WITH LAST WEEK'S news that Toyota had surpassed General Motors as the world's most prolific carmaker, and the coming 40th anniversaries of many of the urban riots of the 1960s, I decided to reread Thomas Sugrue?s The Origins of the Urban Crisis: Race and Inequality in Postwar Detroit.
First published in 1996 by Princeton University Press, and reissued two years ago, the widely acclaimed book is about the erstwhile Motor City but has broader applications; as Sugrue wrote in the original version, "Detroit's journey from urban heyday to urban crisis has been mirrored in other cities across the nation."
Equally relevant is his take on what has happened to cities of the Rust Belt and the Northeast ? a group that includes Baltimore as well as Detroit ? in the decade since his book was published.
"For folks like you and me, for folks of upper-middle-class backgrounds, cities have become much more appealing than they were," Sugrue said by telephone from Philadelphia, where he is the Edmund J. and Louise W. Kahn Professor of History and Sociology at the University of Pennsylvania.
"There are more choices in restaurants, entertainment and housing. But for the workingclass people and poor people, the improvement in urban life has been nonexistent or incremental."
Detroit's urban riots occurred in July 1967, after police raided an after-hours bar; Baltimore's in April of 1968, after the assassination of the Rev. Martin Luther King Jr.
In his book, Sugrue, a native of Detroit, concluded that the genesis of the problems of abandonment and poverty so apparent in Detroit and many other cities began much earlier than most scholars realized.
"The coincidence and mutual reinforcement of race, economics and politics ? from the 1940s to the 1960s set the stage for the fiscal, social and economic crisis that confront urban America today,?" he wrote.
For example, he observed that the "rusting of the Rust Belt" began not with foreign competition of the 1970s but with the largely unnoticed movement of manufacturing jobs in the 1950s to rural areas of the Midwest and South.
The de-industrialization was occurring at the same time millions of blacks were leaving the rural South for the cities, where they faced discrimination in jobs and employment.
"The most visible and intractable manifestation of racial inequality in the postwar city was residential segregation," Sugrue wrote.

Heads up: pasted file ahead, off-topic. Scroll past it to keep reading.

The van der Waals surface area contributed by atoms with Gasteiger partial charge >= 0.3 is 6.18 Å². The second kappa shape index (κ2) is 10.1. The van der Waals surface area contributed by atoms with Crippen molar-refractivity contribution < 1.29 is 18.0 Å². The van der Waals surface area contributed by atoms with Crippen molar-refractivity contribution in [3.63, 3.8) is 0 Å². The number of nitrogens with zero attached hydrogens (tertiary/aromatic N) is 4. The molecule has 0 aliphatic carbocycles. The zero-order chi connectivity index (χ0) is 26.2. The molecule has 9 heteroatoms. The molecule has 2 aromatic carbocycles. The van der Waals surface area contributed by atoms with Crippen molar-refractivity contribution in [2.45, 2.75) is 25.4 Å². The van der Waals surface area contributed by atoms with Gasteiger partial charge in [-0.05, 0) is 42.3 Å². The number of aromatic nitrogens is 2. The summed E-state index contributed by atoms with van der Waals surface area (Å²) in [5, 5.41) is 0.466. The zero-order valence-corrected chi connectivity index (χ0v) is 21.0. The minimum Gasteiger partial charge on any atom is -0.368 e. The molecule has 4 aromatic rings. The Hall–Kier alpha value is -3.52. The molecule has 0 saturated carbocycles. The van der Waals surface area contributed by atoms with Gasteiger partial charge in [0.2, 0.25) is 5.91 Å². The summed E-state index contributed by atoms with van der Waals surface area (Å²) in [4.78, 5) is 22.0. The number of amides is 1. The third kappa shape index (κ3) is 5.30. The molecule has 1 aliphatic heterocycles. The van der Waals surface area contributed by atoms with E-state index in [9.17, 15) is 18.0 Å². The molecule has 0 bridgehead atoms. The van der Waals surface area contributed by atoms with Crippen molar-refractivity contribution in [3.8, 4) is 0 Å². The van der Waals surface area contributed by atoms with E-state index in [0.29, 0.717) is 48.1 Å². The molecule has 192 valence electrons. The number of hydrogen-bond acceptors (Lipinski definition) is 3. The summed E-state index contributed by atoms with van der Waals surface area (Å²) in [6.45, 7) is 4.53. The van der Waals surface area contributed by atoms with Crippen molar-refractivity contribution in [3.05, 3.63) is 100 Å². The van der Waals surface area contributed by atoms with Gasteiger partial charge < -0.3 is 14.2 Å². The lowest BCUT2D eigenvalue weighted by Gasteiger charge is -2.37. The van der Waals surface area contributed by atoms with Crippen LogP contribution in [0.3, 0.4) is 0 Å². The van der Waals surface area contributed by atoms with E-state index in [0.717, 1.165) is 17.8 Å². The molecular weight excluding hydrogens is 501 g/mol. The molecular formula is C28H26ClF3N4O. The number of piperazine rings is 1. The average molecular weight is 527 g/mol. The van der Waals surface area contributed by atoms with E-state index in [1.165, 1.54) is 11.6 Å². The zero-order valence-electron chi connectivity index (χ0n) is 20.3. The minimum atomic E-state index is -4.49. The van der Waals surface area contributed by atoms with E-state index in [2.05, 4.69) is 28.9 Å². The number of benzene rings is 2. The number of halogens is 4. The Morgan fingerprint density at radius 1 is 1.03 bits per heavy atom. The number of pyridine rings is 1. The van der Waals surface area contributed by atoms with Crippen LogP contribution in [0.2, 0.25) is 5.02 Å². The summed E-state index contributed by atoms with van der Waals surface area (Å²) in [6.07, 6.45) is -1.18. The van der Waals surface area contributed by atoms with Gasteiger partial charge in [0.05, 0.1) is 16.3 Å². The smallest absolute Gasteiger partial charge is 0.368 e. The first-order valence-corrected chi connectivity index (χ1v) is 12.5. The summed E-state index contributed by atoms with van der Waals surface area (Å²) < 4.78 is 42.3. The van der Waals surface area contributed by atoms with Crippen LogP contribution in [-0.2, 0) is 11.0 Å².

Many of the events and circumstances Sugrue described in Detroit in the 1950s and 1960s had equivalents in Baltimore. The placement of public housing in poor, segregated communities and the resistance of the suburbs to public housing, for one. White opposition to neighborhood integration, for another. The practice of blockbusting, for a third.
His description of the process of neighborhood change is also pertinent: "During economic slumps, houses in predominantly black neighborhoods changed hands with alarming frequency. As a result, housing values fell, and all but the most exclusive black neighborhoods were unstable. The instability of newly black neighborhoods and the rapid deterioration of older housing stock drove many middle-class black homeowners out in search of better housing opportunities on the city?s ever-changing racial frontier."
The population of Detroit and Baltimore peaked in 1950 ? the former at 1.85 million people, the latter at just under 950,000.
But with the well-documented woes of the auto industry, Detroit's problems have been much greater. The city has lost more than half its population, compared with about a third for Baltimore. And while Baltimore?s population loss shows signs of leveling off, Detroit's continues unabated. Detroit has lost 65,000 people this decade, according to census estimates.
Sugrue said Detroit's casinos have helped generate revenue for the city but have not had much economic spillover. He said the city has had trouble creating jobs and attracting immigrants and others to live there.
"The most significant change over the last 10 years has been the increased popularity of urban living among the well-to-do and empty-nesters," he said. "That's been true in Detroit, too, but not in the same degree as Chicago, Philadelphia or NewYork.
"But if you go even to Chicago, there are large sections that still look a lot like Detroit. By and large, the forces that have gentrified downtowns have not made their ways to minority neighborhoods. Poverty, disinvestment and isolation more or less continue."
Sowhat?s a city to do?
Sugrue called expanding affordable housing "crucial." Also, he said cities must continue to support core employers, which in many cases are medical and educational institutions ? something Baltimore is doing most notably with the East Baltimore biotech park.
"They're critical not just in terms of the built environment but in terms of providing a wide range of diverse jobs," Sugrue said.